About five and a half years ago, my friend BJ Homer introduced me to two wonderful books by Patrick Rothfuss: The Name of the Wind and The Wise Man’s Fear. I devoured these books. I describe them to people by saying they are novel equivalent of Chekhov’s gun: nothing in them is irrelevant. They are some of the most intricate, complex, and deep novels I’ve ever read. I’ve probably spent more time analyzing the story of these two books than I have on Brandon Sanderson’s entire Cosmere.
The problem, of course, is that it’s supposed to be a trilogy. Book 3 (or “Day 3” as it’s colloquially known) is missing. There’ve been rumors about it for years, but there’s no clue if or when it’ll be done and published.
The Case of the Missing Rothfuss Novel makes a lot of people (me included!) very anxious. We want to know what happens. But for some reason, whenever it gets brought up, people tend to react very violently; they get extremely defensive about it. They shut down all conversation about it, and somehow insinuate that you’re a bad person for wanting to know. But I’d never really heard a good explanation for why people get so defensive about it. It always just seemed like it was an 11th commandment: Thou shalt not ask Pat about Book 3.
This past Tuesday I had the privilege of volunteering at Brandon Sanderson’s book signing for his most recent book, and one of the perks of being a volunteer at these things is getting some private Q&A time with him. Over the course of the conversation, Pat came up, and I asked Brandon about his thoughts on the radio silence from Pat about book 3. What he said really struck me.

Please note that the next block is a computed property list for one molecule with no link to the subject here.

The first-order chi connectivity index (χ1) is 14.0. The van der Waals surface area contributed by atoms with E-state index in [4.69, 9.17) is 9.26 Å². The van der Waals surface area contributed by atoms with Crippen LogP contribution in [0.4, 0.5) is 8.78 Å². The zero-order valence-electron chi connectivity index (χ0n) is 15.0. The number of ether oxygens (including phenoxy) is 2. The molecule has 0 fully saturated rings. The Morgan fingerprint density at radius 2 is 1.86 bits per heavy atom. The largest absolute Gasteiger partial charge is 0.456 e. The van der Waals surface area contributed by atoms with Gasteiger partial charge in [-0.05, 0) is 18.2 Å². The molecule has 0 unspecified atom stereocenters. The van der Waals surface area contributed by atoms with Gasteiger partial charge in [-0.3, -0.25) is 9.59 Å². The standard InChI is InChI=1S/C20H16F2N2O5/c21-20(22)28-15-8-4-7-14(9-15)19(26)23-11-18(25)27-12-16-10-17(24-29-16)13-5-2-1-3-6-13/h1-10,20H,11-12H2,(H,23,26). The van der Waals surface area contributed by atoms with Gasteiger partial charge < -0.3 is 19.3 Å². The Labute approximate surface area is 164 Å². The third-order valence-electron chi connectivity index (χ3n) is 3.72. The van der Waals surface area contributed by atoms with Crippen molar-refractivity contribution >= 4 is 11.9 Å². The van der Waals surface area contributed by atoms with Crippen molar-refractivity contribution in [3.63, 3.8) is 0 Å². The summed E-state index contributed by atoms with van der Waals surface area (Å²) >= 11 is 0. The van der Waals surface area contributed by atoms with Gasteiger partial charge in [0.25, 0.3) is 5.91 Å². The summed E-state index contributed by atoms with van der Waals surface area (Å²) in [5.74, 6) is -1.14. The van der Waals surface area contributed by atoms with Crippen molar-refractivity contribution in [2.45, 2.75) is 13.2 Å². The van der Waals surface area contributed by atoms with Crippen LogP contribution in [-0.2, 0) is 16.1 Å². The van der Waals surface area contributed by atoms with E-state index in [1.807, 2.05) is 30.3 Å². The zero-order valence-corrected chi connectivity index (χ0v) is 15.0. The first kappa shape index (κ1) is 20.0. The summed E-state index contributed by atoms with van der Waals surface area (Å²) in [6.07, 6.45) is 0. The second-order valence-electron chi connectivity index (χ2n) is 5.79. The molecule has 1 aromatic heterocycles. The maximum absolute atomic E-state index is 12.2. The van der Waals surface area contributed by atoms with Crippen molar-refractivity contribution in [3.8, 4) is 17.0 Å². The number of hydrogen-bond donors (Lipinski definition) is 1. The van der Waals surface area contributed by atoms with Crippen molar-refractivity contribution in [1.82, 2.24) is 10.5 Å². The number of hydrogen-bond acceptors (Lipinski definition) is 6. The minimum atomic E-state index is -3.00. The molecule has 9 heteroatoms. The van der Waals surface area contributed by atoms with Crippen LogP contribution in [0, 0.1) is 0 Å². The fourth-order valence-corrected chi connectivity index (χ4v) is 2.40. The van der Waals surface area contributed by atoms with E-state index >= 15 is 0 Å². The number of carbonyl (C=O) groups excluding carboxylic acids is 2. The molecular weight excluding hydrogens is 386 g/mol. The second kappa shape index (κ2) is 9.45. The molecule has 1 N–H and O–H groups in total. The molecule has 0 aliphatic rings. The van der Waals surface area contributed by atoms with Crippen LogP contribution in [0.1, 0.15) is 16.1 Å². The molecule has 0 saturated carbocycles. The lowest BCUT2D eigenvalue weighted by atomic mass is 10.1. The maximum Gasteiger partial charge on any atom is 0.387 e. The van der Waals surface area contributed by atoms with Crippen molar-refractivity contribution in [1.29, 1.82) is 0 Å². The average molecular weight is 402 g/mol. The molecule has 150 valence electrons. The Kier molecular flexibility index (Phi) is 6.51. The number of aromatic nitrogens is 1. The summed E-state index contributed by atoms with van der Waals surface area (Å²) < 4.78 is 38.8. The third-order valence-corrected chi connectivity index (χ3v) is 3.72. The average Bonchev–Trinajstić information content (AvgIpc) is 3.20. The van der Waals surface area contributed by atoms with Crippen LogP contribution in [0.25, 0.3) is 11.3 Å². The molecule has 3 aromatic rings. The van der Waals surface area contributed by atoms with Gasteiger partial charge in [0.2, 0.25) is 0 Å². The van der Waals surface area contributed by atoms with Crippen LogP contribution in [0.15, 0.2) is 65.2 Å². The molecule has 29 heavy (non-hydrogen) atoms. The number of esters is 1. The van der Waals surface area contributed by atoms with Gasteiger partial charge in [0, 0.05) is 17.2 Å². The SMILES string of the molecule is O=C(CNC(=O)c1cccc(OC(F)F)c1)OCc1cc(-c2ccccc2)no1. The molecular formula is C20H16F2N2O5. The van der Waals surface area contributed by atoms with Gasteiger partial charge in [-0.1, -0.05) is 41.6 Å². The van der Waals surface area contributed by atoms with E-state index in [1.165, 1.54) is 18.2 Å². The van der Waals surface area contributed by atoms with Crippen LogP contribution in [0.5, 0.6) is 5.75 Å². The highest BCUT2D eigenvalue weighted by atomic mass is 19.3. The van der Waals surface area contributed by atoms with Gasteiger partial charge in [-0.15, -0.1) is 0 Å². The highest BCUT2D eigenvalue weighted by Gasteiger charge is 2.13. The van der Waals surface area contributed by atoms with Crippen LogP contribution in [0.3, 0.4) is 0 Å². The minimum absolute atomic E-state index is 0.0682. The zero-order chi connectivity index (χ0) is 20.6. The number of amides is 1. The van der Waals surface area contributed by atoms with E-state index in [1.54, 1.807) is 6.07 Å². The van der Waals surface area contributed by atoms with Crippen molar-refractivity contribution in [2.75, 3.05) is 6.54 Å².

There are two general kinds of writers: outliners and discovery writers. Outliners know the story ahead of time and write it down and create outlines (this is what Brandon does). The other kinds, “discovery writers”, start writing and “discover” the story as they go. For discovery writers, a lot of the thrill comes from the discovery itself.
As a programmer, this resonates a lot with me. I tend to be a “discovery programmer”. I have an idea for code, and the thrill of writing the code and discovering the nuances of the idea are what excite me. I don’t tend to get very excited about shipping code, or even making a final, polished product. I love to explore ideas.
The point that Brandon made is that this thrill of discovery dies if you talk about your ideas. If I have a brilliant idea for some code and I tell someone about it, I’m no longer really interested in actually writing the code, because the act of talking about it with someone else has become the discovery. The conversation is the discovery, and actually writing the code becomes grunt work.
Pat, Brandon pointed out, falls more as a discovery writer. Talking about Book 3 makes him un-excited to actually write it, because the discovery of the story he wants to tell happens in the conversation.
So, Pat, if you end up reading this: I’m sorry. I want you to be excited about Book 3, so that you can write the best book you possibly can. I’m going to stop asking about it. I’m going to stop being annoyed when people say that we shouldn’t ask about it, because I get it. I honestly hope it comes soon (who doesn’t??), but I’m not going to ask when. I’m just going to sit back, read a whole bunch of other stuff, and hope that someday you finish it. And on that day, I’ll happily and immediately preorder it.